20141050_Young_Witness_Campaign_600x600_10_AWIt is shameful that, 25 years after we signed up to the UN Convention on the Rights of the Child, we are still failing to act on these laws and recommendations. We need a system which puts protecting children at the start, middle and end of its work. A system which makes real the commitment we made as a country when we signed up to the UN Convention on the Rights of the Child. A system which ensures every child who is brave enough to take the first step has their human rights to gain justice, while being protected from harm, upheld. Those children need that system now.”

Please support the Order in Court campaign by signing the e-petition here



Guest Blog: Young People share their experience of the Criminal Justice System

“You expect so much from the criminal justice system and it doesn’t happen”

This guest blog is written by two young people who themselves were victims of crime. Having been supported by a specialist Barnardo’s child sexual exploitation service, they now volunteer their time to help other young people who have been victims of child sexual exploitation, supporting them whilst they go through the court system and helping them to understand what to expect in court.

NSPCC Order in CourtWe hope that what we have to say helps change things for young people. In the past we have both been victims of crimes and would like to turn the most negative experience of our lives into the most positive.

We act as peer supporters to young victims of sexual offences going through the criminal justice process. We befriend and engage with these young people, we meet up with them with the help of an adult support worker. We help young people develop coping strategies and offer support and advice.

Unfortunately, most young people don’t get this support. When I was going through the court process I wished there was someone my age that could tell me what to expect. I wanted to be that person for other people.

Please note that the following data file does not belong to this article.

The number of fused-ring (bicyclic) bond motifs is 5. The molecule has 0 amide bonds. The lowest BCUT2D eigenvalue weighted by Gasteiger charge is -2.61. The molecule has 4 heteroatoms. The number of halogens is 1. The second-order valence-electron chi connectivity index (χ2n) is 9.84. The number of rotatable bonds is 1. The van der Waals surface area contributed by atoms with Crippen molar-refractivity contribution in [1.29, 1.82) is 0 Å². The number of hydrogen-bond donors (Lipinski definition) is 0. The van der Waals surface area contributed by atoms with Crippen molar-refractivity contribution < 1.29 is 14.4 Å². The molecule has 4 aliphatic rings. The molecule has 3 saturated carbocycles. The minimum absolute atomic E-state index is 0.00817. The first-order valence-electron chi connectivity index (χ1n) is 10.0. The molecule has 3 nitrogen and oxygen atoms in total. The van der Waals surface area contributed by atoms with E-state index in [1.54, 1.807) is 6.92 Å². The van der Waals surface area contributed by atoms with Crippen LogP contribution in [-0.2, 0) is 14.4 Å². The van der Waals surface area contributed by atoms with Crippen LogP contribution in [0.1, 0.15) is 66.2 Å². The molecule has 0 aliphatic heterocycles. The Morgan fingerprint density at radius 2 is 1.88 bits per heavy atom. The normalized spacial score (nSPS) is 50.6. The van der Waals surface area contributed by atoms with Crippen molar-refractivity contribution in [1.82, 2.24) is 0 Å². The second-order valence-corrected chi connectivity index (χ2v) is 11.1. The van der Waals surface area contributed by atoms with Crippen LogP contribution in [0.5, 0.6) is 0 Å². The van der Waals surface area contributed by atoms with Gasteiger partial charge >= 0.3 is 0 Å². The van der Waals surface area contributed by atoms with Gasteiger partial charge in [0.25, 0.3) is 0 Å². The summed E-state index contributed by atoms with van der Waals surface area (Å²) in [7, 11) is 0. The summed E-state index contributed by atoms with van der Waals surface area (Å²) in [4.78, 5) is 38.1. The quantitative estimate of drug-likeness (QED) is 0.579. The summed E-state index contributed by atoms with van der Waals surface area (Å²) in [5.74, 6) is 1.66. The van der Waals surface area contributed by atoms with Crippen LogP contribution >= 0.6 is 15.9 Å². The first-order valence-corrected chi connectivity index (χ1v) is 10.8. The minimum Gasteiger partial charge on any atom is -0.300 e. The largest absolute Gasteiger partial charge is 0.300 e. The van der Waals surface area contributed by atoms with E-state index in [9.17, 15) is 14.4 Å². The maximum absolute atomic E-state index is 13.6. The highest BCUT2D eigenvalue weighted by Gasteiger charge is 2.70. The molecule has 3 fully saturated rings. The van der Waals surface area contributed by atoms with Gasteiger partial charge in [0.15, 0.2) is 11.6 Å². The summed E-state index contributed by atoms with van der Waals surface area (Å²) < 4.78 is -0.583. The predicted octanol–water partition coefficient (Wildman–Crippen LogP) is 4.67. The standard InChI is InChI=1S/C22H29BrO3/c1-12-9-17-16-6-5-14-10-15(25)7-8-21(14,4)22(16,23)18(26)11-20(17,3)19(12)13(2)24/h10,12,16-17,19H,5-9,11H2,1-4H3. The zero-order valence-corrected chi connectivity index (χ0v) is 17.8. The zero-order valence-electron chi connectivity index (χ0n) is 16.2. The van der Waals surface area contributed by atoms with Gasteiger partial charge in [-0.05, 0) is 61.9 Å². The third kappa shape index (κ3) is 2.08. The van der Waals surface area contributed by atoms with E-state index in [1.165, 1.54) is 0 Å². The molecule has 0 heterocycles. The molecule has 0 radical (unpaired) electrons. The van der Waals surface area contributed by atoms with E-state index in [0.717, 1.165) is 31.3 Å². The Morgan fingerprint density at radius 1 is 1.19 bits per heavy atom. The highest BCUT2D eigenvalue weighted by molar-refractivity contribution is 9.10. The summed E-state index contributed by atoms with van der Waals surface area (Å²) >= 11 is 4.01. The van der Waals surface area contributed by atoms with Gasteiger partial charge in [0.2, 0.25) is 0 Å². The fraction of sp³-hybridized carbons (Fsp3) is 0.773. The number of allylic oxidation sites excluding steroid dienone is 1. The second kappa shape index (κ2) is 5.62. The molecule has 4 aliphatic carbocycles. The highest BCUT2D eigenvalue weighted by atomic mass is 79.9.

“You expect so much from the criminal justice system and it doesn’t happen. I wanted to help someone get their answers.”

We need to teach judges and juries about sexual exploitation. This is very much needed. Young witnesses will have just experienced the most awful thing in their lives, they are not going to present as perfect witnesses, they will be emotionally tired and annoyed at the questions particularly if the barristers concentrate on the young person’s past.

“We want to help change the way judges and barristers talk to young people. They have got to realise that we don’t understand legal terms used in court.”

We have heard of barristers being rude and sarcastic, this is not acceptable, children and young people feel confused and threatened by such behaviour and become unable to give their best evidence. How is this justice? Because of the attitude of the judge and barristers in our trials we were made to feel like the defendant.

20141050_Young_Witness_Campaign_600x600_1_AWWe have a friend who was made to look like a naughty teenager in court, the prosecution focussed so much on her behaviour at school and the fact she was in care that the jury lost sight of what had happened to her and the defendant was acquitted.

We believe that if judges and barristers had had a better understanding of how our friend’s situation made her vulnerable to exploitation, this would have been conveyed to the jury and they wouldn’t have assumed she was merely an attention seeker. They would have seen she was looking for love and was exploited because of it.

We feel she was let down by the criminal justice system because legal professionals don’t understand how sexual exploitation can impact on a young person’s life. They don’t have a clue, which means juries don’t understand it either- no wonder they find defendants not guilty.

We want children’s views to be taken into account when deciding how they should give evidence. We feel this is particularly important as at the moment young people don’t get asked and assumptions are made. When the young person is at their lowest point they need to feel they have some power of what is happening to them.